In DeClue v. Central Illinois Light Co., 223 F.3d 434, 435-36 (7th Cir. 2000), the continuing violation doctrine was not applied because the incidents upon which the plaintiff relied, including repeated shoving, pushing, hitting, sexually offensive touching, exposing her to pornographic magazines, and failing to provide her with rest room facilities, all occurred outside the statutory required time frame, and nothing that happened within the statutory time frame added materially to the conditions about which she complained. It was just more of the same. The harassing conduct that occurred prior to the statutory time frame was sufficient to place her on notice that she had a substantial claim so that the continuing violation doctrine did not apply. See Shanoff v. Illinois Department of Human Services, 258 F.3d 696, 703 (2001). Shanoff also rejected an estoppel argument based on a contention that threats by the harassing employee prevented the plaintiff from filing a claim earlier. Shanoff, 258 F.3d at 702-03.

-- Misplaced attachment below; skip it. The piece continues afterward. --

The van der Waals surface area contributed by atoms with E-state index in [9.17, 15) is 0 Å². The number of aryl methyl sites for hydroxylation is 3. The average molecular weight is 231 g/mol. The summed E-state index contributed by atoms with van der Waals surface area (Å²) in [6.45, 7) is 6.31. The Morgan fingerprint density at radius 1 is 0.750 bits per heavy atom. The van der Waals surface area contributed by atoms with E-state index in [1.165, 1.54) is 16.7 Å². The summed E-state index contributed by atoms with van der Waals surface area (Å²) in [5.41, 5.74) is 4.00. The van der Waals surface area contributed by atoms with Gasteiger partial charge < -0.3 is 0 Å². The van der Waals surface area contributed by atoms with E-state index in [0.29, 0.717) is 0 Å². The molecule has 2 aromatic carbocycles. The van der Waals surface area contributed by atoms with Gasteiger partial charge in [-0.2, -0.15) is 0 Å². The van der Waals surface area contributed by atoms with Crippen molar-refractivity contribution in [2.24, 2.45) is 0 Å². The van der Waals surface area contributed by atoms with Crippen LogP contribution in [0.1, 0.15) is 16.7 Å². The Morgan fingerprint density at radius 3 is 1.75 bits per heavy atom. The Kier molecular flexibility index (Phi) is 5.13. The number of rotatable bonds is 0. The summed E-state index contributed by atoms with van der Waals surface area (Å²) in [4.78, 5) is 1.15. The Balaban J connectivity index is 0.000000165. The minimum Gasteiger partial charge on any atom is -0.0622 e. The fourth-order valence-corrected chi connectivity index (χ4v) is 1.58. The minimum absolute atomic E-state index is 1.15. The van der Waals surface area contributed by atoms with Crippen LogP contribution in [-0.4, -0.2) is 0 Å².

The question of whether the continuing violation doctrine applies generally to claims of discrimination under the Act is a question of law. The chief legal counsel's decision does not reject or discuss the continuing violation doctrine. Petitioner does not expressly contend that the chief legal counsel failed to apply a correct legal standard.

Attached as an exhibit to the petition for review by the chief legal counsel was an affidavit of petitioner. In paragraph 4 of that affidavit, she details multiple harassing actions of Lancaster that occurred between June 1997 and April 1999. For the most part, petitioner does not identify the specific time frame in which those events occurred. Paragraph 5 of the affidavit states, "Conduct of this type described in the preceding paragraph occurred generally on a daily basis between June of 1997 and April 3, 1999."

Many of the actions described in petitioner's affidavit are acts of sexual harassment that would independently support a charge under the Act and would have placed petitioner on notice that she had an actionable claim. Petitioner cannot avoid the application of the statutory condition precedent by simply failing to inform the Department and chief legal counsel of the precise dates on which the incidents occurred. The facts of this case fail to invoke the continuing violation doctrine. The chief legal counsel's decision was not arbitrary, capricious, or an abuse of discretion.

The portion of the decision of the chief legal counsel sustaining the dismissal of stale claims for lack of subject-matter jurisdiction is affirmed.

Affirmed.

KNECHT and STEIGMANN, JJ., concur.

20020116